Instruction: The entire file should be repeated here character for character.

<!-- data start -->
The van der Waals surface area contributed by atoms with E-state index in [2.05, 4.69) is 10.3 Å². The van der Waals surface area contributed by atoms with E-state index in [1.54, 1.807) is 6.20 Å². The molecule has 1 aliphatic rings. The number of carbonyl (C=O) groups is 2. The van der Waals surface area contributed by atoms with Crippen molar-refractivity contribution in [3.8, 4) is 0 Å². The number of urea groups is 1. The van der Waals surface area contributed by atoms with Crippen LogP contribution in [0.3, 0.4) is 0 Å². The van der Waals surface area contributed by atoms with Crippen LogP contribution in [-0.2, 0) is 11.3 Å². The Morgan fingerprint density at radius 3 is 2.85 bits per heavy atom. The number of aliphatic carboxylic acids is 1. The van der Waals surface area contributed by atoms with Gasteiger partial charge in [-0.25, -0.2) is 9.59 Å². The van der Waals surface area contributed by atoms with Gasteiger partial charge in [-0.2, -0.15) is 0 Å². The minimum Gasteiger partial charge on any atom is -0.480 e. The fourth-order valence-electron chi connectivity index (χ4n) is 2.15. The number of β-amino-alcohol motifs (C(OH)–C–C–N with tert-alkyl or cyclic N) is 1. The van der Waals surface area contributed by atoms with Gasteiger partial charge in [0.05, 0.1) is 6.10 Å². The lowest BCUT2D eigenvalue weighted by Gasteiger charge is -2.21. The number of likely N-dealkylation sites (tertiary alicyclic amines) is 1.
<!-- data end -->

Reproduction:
The van der Waals surface area contributed by atoms with E-state index in [2.05, 4.69) is 10.3 Å². The van der Waals surface area contributed by atoms with E-state index in [1.54, 1.807) is 6.20 Å². The molecule has 1 aliphatic rings. The number of carbonyl (C=O) groups is 2. The van der Waals surface area contributed by atoms with Crippen molar-refractivity contribution in [3.8, 4) is 0 Å². The number of urea groups is 1. The van der Waals surface area contributed by atoms with Crippen LogP contribution in [0.3, 0.4) is 0 Å². The van der Waals surface area contributed by atoms with Crippen LogP contribution in [-0.2, 0) is 11.3 Å². The Morgan fingerprint density at radius 3 is 2.85 bits per heavy atom. The number of aliphatic carboxylic acids is 1. The van der Waals surface area contributed by atoms with Gasteiger partial charge in [-0.25, -0.2) is 9.59 Å². The van der Waals surface area contributed by atoms with Gasteiger partial charge in [-0.2, -0.15) is 0 Å². The minimum Gasteiger partial charge on any atom is -0.480 e. The fourth-order valence-electron chi connectivity index (χ4n) is 2.15. The number of β-amino-alcohol motifs (C(OH)–C–C–N with tert-alkyl or cyclic N) is 1. The van der Waals surface area contributed by atoms with Gasteiger partial charge in [0.05, 0.1) is 6.10 Å². The lowest BCUT2D eigenvalue weighted by Gasteiger charge is -2.21. The number of likely N-dealkylation sites (tertiary alicyclic amines) is 1.